After eating at Wintzell’s the first day, no-nonsense mode began. We practiced for nine plus hours a day, no distractions. I went through the motions. I, being one of the few non-dancers there, struggled with choreography. I ate and drank more than twice my weight. I looked forward to nothing but going to the Montgomery Zoo in a few days.  It still had not set in that I was in the state DYW program.

The rest of the week was a blur. We went to the zoo, where Ashton Berry of Lamar County and I were legendarily chased by a peacock. We ate lunch with the Kiwanis Club, where three men in the steel industry joked about football and then advised Lindsey Fox of Pike County and I to take college classes in the summer instead of taking summers off.

We went to the Cattlemen’s Association to eat steak with our host moms, and I became the champion of the 2017 round of beef trivia. We tried to convince Morgan Harrison of Cullman County that “Bugtussle” was not a real town despite her address being there.

We all ran our talents, and I had an asthma attack in the middle of mine, along with two other girls.  It still had not set in that I was in the state DYW program.

Friday arrived, and nerves set in because it was the first day of competition. It finally set in that I was in the state DYW program, and the day of competition is a pretty late time to have that realization. I quickly got nervous and became visibly deterred, when my own little DYW miracle happened in the form of pre-school teachers who had just gotten off for lunch.

There were four of them. They all had sweet, gentle voices. They had just gotten off of work, and divine intervention sent them my way. They rescued me from an impending breakdown, and prayed with me. I smiled and began to head out, when one of them reached and plucked a laminated paper shaped like a holly leaf off of the tree on her classroom wall and handed it to me.

For the next two days, the ridiculous leaf was my lucky charm. I apologized to God for complaining about the state of humanity so much because these pre-school teaching angels restored my faith in it.

Competition came and went. With the help of an inhaler and my lucky holly leaf, I had made it through the fitness, talent, self-expression, interview and opening number portions of the program. The aforementioned took place during the first and second shows. The third and final show consisted of the announcement of the top eight, and their competition. After they are announced, the top eight contestant’s talent, self-expression and fitness scores are wiped away, and performed again for a new score.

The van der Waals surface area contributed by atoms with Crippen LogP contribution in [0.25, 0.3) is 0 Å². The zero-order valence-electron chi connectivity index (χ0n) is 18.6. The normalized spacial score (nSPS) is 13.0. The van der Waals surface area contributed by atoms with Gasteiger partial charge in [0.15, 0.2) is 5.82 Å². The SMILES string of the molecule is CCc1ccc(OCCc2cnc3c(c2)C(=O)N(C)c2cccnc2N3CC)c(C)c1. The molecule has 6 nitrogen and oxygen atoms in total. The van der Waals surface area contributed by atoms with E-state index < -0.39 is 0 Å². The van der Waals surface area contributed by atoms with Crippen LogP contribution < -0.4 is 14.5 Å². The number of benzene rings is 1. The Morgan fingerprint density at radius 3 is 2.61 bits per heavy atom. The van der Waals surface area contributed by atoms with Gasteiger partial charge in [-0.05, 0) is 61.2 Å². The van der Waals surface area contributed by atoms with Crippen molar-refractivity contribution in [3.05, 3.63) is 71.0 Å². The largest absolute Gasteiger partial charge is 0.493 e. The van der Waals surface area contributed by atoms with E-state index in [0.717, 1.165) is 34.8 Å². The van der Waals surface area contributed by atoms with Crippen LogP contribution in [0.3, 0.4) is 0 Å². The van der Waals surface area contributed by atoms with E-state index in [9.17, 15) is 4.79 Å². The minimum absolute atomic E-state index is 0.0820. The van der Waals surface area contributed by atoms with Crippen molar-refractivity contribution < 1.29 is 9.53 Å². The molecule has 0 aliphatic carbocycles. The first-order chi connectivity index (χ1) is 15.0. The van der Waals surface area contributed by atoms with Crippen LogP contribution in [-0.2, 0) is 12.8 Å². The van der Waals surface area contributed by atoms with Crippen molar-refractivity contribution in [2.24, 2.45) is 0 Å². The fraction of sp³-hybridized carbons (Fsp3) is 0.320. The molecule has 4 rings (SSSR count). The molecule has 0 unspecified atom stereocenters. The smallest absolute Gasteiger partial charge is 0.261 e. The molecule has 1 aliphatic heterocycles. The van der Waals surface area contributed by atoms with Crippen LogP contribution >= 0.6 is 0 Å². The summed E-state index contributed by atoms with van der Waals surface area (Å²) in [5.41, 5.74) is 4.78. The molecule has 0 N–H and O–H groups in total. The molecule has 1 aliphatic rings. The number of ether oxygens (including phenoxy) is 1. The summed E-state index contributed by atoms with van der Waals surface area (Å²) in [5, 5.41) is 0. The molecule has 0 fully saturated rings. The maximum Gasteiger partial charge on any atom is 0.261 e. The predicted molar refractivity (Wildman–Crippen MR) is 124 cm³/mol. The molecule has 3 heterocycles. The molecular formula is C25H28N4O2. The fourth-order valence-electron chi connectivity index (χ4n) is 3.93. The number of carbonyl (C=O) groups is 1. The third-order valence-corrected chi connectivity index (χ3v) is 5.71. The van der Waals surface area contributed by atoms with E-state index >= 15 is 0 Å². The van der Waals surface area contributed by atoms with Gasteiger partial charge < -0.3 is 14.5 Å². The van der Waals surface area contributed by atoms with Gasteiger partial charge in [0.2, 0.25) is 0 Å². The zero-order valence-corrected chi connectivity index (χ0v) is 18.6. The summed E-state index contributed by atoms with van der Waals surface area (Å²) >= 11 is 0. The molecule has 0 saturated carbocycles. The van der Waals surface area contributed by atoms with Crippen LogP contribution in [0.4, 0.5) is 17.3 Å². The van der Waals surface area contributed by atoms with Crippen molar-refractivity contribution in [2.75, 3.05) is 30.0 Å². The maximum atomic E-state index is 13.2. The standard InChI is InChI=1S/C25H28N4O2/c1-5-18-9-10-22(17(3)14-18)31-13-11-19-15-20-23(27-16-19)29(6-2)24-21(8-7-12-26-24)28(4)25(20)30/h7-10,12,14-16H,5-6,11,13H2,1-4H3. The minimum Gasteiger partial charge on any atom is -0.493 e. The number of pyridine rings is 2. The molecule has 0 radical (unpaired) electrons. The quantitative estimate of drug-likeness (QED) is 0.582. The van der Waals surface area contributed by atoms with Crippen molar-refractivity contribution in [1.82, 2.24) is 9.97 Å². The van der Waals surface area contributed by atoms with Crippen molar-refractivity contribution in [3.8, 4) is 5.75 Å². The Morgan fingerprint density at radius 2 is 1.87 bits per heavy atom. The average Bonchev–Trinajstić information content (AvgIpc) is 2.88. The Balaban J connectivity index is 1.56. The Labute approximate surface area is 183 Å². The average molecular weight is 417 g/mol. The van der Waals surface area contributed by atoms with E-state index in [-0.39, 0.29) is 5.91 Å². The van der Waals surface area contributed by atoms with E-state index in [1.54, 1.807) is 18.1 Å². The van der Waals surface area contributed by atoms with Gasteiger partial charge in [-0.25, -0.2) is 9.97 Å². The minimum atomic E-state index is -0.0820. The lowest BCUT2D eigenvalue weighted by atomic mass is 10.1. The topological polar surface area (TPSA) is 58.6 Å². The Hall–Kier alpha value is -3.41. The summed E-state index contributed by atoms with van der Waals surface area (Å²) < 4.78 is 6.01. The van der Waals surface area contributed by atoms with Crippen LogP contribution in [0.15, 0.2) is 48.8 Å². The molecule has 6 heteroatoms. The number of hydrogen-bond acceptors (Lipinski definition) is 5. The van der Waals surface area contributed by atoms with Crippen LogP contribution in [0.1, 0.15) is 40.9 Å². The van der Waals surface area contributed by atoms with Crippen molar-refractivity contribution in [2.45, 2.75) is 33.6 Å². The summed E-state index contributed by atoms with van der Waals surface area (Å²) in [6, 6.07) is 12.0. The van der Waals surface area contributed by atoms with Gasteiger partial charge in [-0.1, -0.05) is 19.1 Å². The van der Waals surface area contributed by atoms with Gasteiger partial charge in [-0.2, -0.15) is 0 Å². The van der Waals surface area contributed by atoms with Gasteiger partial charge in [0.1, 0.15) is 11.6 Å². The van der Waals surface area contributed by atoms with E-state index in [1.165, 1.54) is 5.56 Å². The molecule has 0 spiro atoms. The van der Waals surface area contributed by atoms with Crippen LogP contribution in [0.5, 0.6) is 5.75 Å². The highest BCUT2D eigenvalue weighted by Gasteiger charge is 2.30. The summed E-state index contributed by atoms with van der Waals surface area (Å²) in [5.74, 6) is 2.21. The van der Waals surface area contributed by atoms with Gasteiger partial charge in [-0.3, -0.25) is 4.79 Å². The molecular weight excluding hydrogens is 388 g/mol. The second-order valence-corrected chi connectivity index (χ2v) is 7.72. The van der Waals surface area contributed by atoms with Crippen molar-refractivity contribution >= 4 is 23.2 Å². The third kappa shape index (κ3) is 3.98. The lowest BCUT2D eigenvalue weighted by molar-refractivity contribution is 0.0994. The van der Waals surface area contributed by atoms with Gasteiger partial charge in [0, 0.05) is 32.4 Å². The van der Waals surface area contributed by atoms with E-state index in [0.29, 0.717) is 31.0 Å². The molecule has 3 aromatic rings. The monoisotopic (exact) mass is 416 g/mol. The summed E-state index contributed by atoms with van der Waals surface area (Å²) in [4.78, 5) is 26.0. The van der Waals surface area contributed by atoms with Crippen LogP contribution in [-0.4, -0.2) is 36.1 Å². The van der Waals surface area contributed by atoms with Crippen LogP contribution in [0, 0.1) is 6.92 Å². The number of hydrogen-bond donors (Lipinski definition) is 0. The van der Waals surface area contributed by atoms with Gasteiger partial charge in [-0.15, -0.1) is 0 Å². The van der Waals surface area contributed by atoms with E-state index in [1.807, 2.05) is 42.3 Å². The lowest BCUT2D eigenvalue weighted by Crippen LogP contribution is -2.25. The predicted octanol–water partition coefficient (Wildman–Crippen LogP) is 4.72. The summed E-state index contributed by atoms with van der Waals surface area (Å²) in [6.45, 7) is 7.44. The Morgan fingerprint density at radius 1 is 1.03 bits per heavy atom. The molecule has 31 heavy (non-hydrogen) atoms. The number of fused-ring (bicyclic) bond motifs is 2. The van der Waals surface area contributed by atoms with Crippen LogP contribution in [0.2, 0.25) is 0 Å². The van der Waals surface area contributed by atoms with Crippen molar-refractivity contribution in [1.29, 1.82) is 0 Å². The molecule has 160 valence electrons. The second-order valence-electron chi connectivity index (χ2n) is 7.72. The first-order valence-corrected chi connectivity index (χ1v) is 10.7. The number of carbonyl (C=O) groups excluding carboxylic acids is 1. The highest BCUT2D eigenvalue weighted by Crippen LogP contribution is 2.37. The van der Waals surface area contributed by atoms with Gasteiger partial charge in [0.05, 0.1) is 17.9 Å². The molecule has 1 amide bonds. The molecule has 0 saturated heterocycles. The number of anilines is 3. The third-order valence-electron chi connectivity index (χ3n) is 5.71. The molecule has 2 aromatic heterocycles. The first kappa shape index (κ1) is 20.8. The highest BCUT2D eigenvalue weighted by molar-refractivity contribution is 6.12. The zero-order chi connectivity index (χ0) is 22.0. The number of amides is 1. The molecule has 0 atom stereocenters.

Half of the contestants were dying to be in top eight, and the other half wanted no part of it.

The third show began, and the top eight were announced. My name was never called, nor was Ciara Locke’s of Monroe County. I listened to them one-by-one, clapping for each. The fifth name called was Caitlyn McTier’s of Talladega County, but Caitlyn never heard it. I looked at her nudged her down the stairs, and she just shockingly blinked, “Wait, what? Did they just call my name?”

Two more names were called, followed by the final, Emma Grace Benton of Houston County. Ciara grabbed my hand and laughed joyously, “Railey, we survived!”

Ciara was right, we survived, and that was a feat to be proud of. I, the accidental Distinguished Young Woman of Crenshaw County, survived a week gone away to a program I knew nothing about, entered a whole new world and even enjoyed it enough to cry a little when I had to leave Ann-Marie, my new friends and my host family.

I realized that it was not so much like jail, to my relief. I entered my local DYW program hoping to leave with a first runner-up title and some scholarship money, but I left state with lifelong friends and blessings that will forever leave an impression in my heart.